Steve Ihnat

About Steve Ihnat

Who is it?: Actor, Writer, Director
Birth Day: August 07, 1934
Cause of death: Heart attack
Occupation: Actor
Years active: 1958–1972
Spouse(s): Marya Carter (m. 1970; his death 1972)
Children: Stefan Ihnat (1972-2004)

Steve Ihnat

Steve Ihnat was born on August 07, 1934, is Actor, Writer, Director. Steve Ihnat was born on August 7, 1934 in Jastrabie, Czechoslovakia as Stefan Ihnat. He was an actor and writer, known for Countdown (1967), The Honkers (1972) and Star Trek (1966). He was married to Sally Carter-Ihnat. He died on May 12, 1972 in Cannes, Alpes-Maritimes, France.
Steve Ihnat is a member of Actor

Does Steve Ihnat Dead or Alive?

As per our current Database, Steve Ihnat has been died on May 12, 1972(1972-05-12) (aged 37)\nCannes, France.

🎂 Steve Ihnat - Age, Bio, Faces and Birthday

When Steve Ihnat die, Steve Ihnat was 37 years old.

Popular As Steve Ihnat
Occupation Actor
Age 37 years old
Zodiac Sign Virgo
Born August 07, 1934 ()
Birthday August 07

🌙 Zodiac

Steve Ihnat’s zodiac sign is Virgo. According to astrologers, Virgos are always paying attention to the smallest details and their deep sense of humanity makes them one of the most careful signs of the zodiac. Their methodical approach to life ensures that nothing is left to chance, and although they are often tender, their heart might be closed for the outer world. This is a sign often misunderstood, not because they lack the ability to express, but because they won’t accept their feelings as valid, true, or even relevant when opposed to reason. The symbolism behind the name speaks well of their nature, born with a feeling they are experiencing everything for the first time.

🌙 Chinese Zodiac Signs

Steve Ihnat was born in the Year of the Dog. Those born under the Chinese Zodiac sign of the Dog are loyal, faithful, honest, distrustful, often guilty of telling white lies, temperamental, prone to mood swings, dogmatic, and sensitive. Dogs excel in business but have trouble finding mates. Compatible with Tiger or Horse.

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Ihnat was born in Slovakia and was raised on a farm in Lynden, Ontario. His family settled there after fleeing his native Czechoslovakia in 1939, when he was five years old. Ihnat, his mother, father, younger sister, and two young boys from other families left Czechoslovakia three days before Prague was occupied by invading German forces in March of that year.


Ihnat moved to the United States in 1958 to pursue a career in acting and attended the Pasadena Playhouse. He gained United States citizenship. At a time when he had difficulty finding work he enlisted in the U.S. Army for two years and served at Headquarters and Headquarters U.S. Army, Port Inchon, South Korea. In 1960, Pvt. Ihnat won second prize in the Republic of Korea poetry contest for his entry titled "Toil in the Night."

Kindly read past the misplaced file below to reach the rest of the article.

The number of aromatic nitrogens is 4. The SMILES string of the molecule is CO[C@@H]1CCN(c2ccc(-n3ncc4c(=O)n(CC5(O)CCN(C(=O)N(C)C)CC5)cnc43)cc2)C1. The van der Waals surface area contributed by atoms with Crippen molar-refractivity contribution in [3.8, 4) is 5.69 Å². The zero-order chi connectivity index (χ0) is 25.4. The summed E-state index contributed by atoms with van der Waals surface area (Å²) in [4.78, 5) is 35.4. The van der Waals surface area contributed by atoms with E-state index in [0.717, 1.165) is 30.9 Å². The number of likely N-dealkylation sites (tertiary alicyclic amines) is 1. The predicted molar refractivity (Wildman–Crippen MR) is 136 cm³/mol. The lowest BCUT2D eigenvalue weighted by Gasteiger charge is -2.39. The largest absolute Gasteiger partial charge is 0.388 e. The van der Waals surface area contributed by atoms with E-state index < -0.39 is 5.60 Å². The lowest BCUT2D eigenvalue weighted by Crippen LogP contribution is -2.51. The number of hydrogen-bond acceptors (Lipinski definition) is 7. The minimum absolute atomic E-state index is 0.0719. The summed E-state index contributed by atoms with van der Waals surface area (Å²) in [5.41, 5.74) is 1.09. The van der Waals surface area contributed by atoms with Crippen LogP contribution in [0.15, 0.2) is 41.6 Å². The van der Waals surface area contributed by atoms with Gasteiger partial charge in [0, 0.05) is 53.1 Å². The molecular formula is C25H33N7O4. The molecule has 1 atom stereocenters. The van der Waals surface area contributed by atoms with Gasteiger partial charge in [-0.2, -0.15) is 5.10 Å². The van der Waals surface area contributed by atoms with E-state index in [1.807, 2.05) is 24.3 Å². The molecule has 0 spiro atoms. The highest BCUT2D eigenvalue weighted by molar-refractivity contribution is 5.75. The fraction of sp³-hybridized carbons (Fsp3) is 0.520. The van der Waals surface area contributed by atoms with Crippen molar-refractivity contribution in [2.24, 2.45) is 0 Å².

Ihnat guest-starred in many television series during the 1960s. including a mind-controlled lieutenant in the science fiction television series The Outer Limits in the two-part episode, "The Inheritors", (1964). In 1965 he guest starred as murderer Charlie Parks in the Perry Mason episode, "The Case of the Duplicate Case." In 1959 he played a truck driver in with cargo hijackers in an episode of "Highway Patrol".


Ihnat was married to Marya Carter, who posed as Playboy's Playmate of the Month for May 1962. Carter had a daughter from a previous marriage.


From 1964 to 1968 he appeared in eight feature films. He often played villains, using his abilities to subtly turn one-dimensional characters into complex and multi-dimensional antagonists. In 1968, Lamont Johnson cast him in the film Kona Coast in which Ihnat played a murderous playboy in Hawaii doping up teenagers and causing mayhem to the property and person of the character played by lead actor Richard Boone. Also in 1968, he memorably portrayed a murderous thug in the film Madigan, starring Richard Widmark and Henry Fonda and a NASA administrator in the film Countdown, directed by Robert Altman and starring James Caan and Robert Duvall. His other film credits included The Chase (1966), In Like Flint (1967), Hour of the Gun (1967), Zig Zag (1970), and Fuzz (1972).


Ihnat had several guest roles in Mission: Impossible including the brilliant Soviet Union investigator Stefan Miklos in the 1969 episode "The Mind of Stefan Miklos," widely praised as one of the most cerebral and intelligent episodes of the entire series. While he played other roles (mostly villains, like in "The Astrologer") in the show, his performance in this episode is his most memorable.


Ihnat held over seventy guest credits in such well known series as Star Trek episode "Whom Gods Destroy" (1969) as the psychotic Garth of Izar and also two episodes of The Fugitive, entitled "Cry Uncle" (alongside Ron Howard) and "The Walls of Night". Other credits include Blue Light ("Field of Dishonor"), Gunsmoke ("Exodus 21:22", "Jenny" with Lisa Gerritsen (December 28, 1970), and "Noose of Gold"), The Silent Force ("Take As Directed For Death"), Bonanza ("A Dream to Dream" and "Terror at 2:00"), The Virginian ("Jed" and "Last Grave at Socorro Creek"), Mission: Impossible ("The Astrologer"), ("The Mind of Stefan Miklos"), Cimarron Strip ("The Hunted"), I Dream of Jeannie ("My Master the Rainmaker"), Mannix ("Huntdown", "End Game" and "To Draw the Lightning"), The F.B.I. ("Region of Peril" and "The Prey"), The Name of the Game ("The Chains of Command" and "Nightmare"), Medical Center ("Fright and Flight") and Perry Mason ("The Case of the Duplicate Case").

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